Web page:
USDA, area educators celebrate start of ‘healthier’ school year
By Emily McFarlan Miller firstname.lastname@example.org August 29, 2012 8:22PM
Updated: October 1, 2012 5:11PM
Already this school year, the impact of the new school lunch standards approved earlier this year by the U.S. Department of Agriculture is showing.
And that’s not just on students’ plates, said U.S. Agriculture Under Secretary for Food, Nutrition and Consumer Services Kevin Concannon during a conference call Wednesday. It also is showing in the “enthusiasm of the nutrition world,” Concannon said.
“This is an exciting time for us because improvements we’ve worked hard to make have now come to fruition,” he said.
Those improvements are the first time those standards have been modified in more than 15 years and will be phased in over three years, starting this school year, according to the USDA.
All are part of the Healthy, Hunger-Free Kids Act, which was championed by first lady Michelle Obama as part of her Let’s Move! campaign to end childhood obesity. That was signed into law in 2010 by President Barack Obama.
The changes include more fruits, vegetables and whole grains; fewer salty and fatty foods; low-fat and fat-free milk; and reduced saturated and trans-fats, according to Concannon. They also include “right-sized portions,” he said.
“For the first time in the history of the (National School Lunch) program, we have both minimum and maximum calories, age- and grade-adjusted so that it better reflects the dietary needs and the activities of children in the various age groups,” he said.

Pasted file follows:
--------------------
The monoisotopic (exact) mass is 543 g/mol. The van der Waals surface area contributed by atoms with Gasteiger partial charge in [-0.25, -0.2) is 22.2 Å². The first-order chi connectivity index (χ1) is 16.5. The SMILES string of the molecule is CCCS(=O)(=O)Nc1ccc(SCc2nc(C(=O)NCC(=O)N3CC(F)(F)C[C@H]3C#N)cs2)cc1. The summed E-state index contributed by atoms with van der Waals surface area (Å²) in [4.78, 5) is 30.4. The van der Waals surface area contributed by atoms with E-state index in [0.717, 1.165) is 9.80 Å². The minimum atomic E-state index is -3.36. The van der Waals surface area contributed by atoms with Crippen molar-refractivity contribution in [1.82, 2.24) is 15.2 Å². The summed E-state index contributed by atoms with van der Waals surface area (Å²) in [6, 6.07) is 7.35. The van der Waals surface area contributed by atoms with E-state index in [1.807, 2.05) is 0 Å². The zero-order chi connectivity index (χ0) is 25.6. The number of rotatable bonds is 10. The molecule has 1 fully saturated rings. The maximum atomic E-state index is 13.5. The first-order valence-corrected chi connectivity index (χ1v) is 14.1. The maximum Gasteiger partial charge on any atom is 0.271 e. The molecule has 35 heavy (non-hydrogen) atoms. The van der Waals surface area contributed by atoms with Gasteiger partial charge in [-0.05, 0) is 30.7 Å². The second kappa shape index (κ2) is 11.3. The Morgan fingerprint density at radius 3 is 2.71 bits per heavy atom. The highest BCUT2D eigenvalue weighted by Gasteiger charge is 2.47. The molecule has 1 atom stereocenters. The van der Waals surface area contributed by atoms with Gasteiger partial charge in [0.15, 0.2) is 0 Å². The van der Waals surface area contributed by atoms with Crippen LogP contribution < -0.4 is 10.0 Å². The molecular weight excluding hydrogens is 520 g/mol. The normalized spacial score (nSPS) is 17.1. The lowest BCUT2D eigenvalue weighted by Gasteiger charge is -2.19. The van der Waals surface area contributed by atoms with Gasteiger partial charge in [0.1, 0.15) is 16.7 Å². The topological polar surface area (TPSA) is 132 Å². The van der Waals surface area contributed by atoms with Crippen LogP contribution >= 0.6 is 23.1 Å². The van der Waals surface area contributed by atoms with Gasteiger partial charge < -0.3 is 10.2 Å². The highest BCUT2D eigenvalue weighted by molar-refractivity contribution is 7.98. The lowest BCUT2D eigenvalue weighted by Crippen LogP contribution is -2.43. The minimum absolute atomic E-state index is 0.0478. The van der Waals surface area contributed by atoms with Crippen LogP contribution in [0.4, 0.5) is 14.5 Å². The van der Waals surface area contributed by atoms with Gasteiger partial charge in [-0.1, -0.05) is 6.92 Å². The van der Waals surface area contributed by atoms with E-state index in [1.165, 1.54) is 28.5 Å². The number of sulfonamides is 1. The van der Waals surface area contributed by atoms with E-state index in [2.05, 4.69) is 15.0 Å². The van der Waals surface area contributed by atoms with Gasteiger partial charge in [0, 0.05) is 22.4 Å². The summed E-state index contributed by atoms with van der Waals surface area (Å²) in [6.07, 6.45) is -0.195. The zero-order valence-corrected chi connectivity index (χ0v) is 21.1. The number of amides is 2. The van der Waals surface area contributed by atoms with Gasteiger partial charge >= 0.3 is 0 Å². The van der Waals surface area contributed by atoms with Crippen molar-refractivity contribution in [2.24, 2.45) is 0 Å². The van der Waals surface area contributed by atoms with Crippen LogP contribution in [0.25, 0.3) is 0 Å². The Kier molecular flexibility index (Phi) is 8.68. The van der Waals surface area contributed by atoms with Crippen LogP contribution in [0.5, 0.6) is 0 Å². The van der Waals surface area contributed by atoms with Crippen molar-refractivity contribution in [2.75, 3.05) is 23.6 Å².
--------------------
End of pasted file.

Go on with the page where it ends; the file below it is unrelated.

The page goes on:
Concannon called the changes “much-needed and long-overdue.” And he admitted they may be a huge change for some schools.
But both Elgin School District U46 and Carpentersville-based Community Unit School District 300 said that when the changes were announced last school year, they already had been proactive in making the meals served in their schools healthier.
“We’ve been doing it gradually, and I think that’s the key — to not do something so abruptly, and then your consumers won’t notice a change,” said Claudie Phillips, U46 director of food and nutrition.
That has meant enforcing students take one fruit or vegetable with each meal, rather than any three of five options for sides, and some adjustment to the portions for middle school students, Phillips said. But U46 already had been serving all whole-wheat breads and skim chocolate milk and introducing more legumes last year, she said.
The changes that District 300 has made to its elementary school lunches helped all 16 of those schools meet the HealthierUS School Challenge in 2010-11, also part of Let’s Move! And that sent district officials last summer to the White House for recognition.
Concannon said studies and anecdotal evidence show students who get “regular routinized access to healthy foods” do better, and those “who have been in food-insecure households often don’t come right off the bus running, in terms of the school year.”